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Whether you are a renter or a landlord, you’ve probably thought about rents raising and wondered if it’s the right thing for your situation. There are a few questions on both ends to consider when you think about raising rent.
Dealing With Rising Rent as a Tenant
Rent is charged (typically monthly) to live in a house, townhouse, apartment, or other situation. The amount is set when you sign a rental contract and shouldn’t increase throughout the terms of that contract.
At the end of that contract, however, the landlord or property manager can choose to increase the rent. This isn’t unusual and often reflects the higher costs of living in your area. If housing prices overall are increasing, chances are your rent will increase as well.
Some landlords cap the amount that they will increase rent each year. For example, they will not raise the rent more than 10% per year. In some locations, this is a law in place to protect tenants known as rent control. It also prevents rents from skyrocketing in high cost of living areas.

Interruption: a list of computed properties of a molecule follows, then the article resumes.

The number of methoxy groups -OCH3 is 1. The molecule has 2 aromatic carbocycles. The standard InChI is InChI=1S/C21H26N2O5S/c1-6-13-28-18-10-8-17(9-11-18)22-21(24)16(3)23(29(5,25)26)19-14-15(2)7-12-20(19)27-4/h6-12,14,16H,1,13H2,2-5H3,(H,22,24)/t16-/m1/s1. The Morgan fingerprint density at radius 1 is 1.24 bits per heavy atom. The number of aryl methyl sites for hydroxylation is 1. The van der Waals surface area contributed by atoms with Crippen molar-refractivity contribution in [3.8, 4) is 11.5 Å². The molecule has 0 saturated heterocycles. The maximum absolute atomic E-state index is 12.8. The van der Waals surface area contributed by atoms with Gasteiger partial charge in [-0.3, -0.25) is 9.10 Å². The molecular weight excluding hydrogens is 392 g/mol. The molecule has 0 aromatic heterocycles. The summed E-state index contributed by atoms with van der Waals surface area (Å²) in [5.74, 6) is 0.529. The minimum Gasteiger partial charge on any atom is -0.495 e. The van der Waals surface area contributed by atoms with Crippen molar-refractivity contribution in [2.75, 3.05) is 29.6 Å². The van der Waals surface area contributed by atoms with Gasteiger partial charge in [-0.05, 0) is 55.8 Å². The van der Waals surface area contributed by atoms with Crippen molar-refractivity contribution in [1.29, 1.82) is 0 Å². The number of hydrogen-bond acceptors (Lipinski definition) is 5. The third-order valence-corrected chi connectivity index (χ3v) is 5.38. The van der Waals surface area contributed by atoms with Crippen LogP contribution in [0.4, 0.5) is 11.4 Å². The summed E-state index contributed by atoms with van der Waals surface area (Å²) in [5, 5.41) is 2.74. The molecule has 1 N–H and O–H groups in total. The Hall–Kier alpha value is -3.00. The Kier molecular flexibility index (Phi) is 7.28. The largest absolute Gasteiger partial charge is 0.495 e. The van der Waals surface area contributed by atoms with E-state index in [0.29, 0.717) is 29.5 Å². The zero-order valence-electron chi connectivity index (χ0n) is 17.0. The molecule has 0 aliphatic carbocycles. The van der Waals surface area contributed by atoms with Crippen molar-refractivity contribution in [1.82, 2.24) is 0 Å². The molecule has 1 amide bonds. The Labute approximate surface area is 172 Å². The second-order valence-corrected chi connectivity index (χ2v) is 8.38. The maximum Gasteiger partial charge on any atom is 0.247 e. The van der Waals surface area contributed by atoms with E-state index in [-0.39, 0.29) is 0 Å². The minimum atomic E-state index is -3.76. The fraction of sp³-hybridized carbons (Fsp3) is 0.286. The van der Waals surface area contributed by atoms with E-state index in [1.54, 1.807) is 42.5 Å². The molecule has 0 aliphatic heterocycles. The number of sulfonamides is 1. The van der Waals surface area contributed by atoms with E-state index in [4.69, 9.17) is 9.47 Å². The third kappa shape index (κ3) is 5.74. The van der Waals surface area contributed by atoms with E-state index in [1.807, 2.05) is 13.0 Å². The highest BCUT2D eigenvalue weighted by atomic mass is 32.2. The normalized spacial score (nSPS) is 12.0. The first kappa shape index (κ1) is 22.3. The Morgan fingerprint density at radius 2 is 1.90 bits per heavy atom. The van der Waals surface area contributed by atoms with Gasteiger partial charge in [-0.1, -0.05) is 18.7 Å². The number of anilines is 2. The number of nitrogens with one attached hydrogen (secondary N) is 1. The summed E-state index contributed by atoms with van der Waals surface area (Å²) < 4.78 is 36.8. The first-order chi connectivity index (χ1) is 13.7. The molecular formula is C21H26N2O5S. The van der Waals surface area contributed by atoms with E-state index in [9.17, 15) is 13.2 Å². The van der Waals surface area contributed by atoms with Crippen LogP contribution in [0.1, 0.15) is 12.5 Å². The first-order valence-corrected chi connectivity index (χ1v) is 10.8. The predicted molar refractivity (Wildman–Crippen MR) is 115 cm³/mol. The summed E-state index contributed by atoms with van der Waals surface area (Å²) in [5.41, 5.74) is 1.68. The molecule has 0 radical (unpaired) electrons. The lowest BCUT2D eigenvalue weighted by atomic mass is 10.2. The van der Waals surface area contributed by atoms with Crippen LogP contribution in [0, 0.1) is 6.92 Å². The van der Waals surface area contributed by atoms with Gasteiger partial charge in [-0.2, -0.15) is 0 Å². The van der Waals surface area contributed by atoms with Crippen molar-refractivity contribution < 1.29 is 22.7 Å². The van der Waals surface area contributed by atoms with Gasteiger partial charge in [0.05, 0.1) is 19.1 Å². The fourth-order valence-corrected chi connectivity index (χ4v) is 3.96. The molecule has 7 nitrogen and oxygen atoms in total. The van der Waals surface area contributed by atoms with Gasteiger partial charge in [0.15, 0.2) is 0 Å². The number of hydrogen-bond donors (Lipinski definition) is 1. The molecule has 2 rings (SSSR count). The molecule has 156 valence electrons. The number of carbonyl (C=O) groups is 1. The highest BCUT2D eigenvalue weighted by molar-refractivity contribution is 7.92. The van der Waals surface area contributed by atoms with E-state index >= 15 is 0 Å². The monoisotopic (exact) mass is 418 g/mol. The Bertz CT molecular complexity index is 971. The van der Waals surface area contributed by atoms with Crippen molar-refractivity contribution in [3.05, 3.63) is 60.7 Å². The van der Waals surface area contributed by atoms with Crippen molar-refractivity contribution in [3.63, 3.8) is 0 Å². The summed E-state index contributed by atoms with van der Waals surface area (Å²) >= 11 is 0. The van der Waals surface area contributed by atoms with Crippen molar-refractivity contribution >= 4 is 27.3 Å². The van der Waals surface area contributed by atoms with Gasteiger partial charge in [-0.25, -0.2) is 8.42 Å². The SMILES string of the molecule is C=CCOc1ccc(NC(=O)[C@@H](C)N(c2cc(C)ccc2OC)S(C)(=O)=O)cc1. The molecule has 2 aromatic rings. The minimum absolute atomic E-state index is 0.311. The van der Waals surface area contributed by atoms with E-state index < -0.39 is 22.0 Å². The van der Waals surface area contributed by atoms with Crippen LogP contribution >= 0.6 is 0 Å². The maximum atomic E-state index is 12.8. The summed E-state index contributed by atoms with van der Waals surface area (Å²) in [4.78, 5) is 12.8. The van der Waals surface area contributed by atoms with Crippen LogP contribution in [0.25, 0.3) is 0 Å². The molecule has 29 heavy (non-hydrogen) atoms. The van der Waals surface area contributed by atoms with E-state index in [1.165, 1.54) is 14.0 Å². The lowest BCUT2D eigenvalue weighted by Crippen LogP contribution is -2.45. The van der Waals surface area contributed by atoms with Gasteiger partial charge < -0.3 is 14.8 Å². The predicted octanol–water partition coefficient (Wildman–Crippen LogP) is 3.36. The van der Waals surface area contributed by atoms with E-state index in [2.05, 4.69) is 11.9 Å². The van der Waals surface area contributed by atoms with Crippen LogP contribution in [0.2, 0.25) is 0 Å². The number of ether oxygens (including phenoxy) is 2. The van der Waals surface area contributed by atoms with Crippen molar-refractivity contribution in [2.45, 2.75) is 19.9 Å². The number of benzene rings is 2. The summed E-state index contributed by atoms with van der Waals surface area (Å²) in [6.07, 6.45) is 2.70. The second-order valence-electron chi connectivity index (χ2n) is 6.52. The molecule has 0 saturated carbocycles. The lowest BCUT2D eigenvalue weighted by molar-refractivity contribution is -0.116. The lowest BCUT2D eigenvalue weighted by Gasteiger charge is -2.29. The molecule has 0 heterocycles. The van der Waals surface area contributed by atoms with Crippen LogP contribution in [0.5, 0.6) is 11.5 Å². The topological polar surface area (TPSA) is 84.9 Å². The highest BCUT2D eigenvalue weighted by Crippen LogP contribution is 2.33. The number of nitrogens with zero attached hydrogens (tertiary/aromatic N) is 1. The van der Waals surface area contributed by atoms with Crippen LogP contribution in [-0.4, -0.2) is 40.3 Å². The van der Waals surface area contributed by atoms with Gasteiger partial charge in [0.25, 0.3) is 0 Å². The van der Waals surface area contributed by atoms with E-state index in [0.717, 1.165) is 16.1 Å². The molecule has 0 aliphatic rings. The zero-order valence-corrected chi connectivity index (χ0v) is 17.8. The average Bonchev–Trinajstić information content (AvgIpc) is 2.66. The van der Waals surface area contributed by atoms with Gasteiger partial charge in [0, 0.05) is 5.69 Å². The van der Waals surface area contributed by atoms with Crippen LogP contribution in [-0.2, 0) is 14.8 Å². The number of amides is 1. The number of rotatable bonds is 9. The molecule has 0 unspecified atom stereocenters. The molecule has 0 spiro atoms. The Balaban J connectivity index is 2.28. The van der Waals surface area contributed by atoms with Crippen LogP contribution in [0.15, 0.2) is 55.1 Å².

Dealing With Rising Rent as a Landlord
You can set the rent for your property at any rate and increase it at any time as long as it is not during a fixed lease. However, there are some considerations when deciding to increase rent.
First, what is typical rent for your area and type of property? If you expect too much in rent, you might have a hard time finding a tenant willing to pay. And if you don’t have a tenant, you don’t have any rental income. Working with a knowledgeable property manager can help you set a competitive rent rate.
Second, have you made any improvements to the property? If you charged $1200 per month but just added a pool, fenced-in backyard, or other amenities, you may be able to increase the rent. Just be ready for the tenant to vacate and look for something still in their budget, especially if they were not in favor of the improvements.